NASA's X-57 electric plane is one big step closer to takeoff

NASA has shown off its first all-electric plane prototype, with the X-57 Maxwell previewing a commuter aircraft that could one day be quieter, more efficient, and greener to operate than existing planes. It's the US space agency's first crewed X-plane in two decades, and its first all-electric aircraft, and though it's not intended to go into space the longer-term implications of the X-57 could be just as significant.

That's because it's part of NASA's work to develop safe standards for a new generation of electric planes. Multiple projects across different companies are already underway, aiming to replace loud, fuel-hungry, and maintenance-heavy internal combustion engines in commute aircraft.

However what there isn't right now is a single set of certification standards for such vehicles. NASA hopes to change that with the X-57 project; when complete, "NASA will share the aircraft's electric-propulsion-focused design and airworthiness process with regulators and industry, which will advance certification approaches for aircraft utilizing distributed electric propulsion," the agency says.

It'll be important for things like "flying taxis" that Uber and others are working on, and which are intended to operate in potentially dense urban areas. This freshly-delivered X-57 Mod II vehicle epitomizes some of the advantages electric planes have over their ICE counterparts. Based on a modified Tecnam P2006T aircraft, it swaps the traditional engines for electric cruise motors.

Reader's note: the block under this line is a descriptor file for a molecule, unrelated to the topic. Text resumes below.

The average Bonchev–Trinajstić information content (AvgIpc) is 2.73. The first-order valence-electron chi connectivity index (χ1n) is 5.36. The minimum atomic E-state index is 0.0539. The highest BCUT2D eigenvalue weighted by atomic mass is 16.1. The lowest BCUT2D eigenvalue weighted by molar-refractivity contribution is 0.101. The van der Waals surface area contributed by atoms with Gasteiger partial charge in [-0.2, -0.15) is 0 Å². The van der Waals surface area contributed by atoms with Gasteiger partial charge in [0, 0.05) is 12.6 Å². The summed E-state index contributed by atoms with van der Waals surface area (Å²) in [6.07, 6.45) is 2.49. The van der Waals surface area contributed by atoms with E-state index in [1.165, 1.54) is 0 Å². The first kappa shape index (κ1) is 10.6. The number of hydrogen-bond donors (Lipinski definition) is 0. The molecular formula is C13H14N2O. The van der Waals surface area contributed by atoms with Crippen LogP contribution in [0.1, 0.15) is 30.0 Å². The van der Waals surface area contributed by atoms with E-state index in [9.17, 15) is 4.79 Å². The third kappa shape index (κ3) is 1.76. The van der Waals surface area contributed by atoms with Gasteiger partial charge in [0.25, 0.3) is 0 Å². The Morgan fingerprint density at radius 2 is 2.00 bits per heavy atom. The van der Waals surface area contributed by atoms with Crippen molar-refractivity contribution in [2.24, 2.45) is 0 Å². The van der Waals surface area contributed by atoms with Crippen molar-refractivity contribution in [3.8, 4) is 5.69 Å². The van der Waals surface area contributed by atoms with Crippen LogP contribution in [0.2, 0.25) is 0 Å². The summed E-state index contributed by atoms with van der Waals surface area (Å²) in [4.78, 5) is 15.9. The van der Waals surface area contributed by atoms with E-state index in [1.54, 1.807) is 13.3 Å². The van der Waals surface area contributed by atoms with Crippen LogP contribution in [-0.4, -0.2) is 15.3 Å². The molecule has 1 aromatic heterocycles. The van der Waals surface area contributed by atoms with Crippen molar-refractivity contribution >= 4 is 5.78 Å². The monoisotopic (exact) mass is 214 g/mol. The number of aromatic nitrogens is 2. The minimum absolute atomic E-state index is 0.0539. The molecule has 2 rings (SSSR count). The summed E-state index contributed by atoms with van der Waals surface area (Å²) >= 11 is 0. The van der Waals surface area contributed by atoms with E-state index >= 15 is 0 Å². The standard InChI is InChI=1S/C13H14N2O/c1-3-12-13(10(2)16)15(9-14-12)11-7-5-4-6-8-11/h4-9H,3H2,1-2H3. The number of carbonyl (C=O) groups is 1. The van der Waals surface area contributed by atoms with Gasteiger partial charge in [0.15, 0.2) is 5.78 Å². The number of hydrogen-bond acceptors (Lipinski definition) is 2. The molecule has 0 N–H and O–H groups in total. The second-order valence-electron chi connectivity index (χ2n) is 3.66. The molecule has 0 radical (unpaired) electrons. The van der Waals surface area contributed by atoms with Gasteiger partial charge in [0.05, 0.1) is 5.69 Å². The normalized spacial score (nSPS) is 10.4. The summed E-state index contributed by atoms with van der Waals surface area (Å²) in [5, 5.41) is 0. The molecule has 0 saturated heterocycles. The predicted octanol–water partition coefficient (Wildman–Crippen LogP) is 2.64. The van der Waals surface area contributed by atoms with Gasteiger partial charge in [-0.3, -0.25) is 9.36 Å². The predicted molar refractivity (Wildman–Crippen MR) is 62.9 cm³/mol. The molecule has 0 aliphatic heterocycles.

The new "design driver" is 500-percent more efficient at high-speed cruising, while responsible for zero in-flight carbon emissions. It's also much quieter for communities on the ground, a key potential advantage for electric planes operating in cities.

Initially, NASA's dream at the Armstrong Flight Research Center in Edwards, California will be undertaking ground-based testing with the new Mod II plane. There's also a simulator to try out different ideas. However the goal is to follow that with taxi tests and, eventually, test flights. That could happen as soon as late 2020, NASA staff say.

Though the current prototype closely resembles a traditional aircraft, NASA's eventual design will be markedly different. In addition to the two large electric motors at either end of the wings, which will be used for cruising, there'll also be six smaller electric motors each with a propellor on each wing. They'll be used for take-off and landing, then retract for greater aerodynamic efficiency during flight. Overall range has not been decided yet, but is expected to be in line with shorter commuter flights and urban hops rather than longer-distance travel.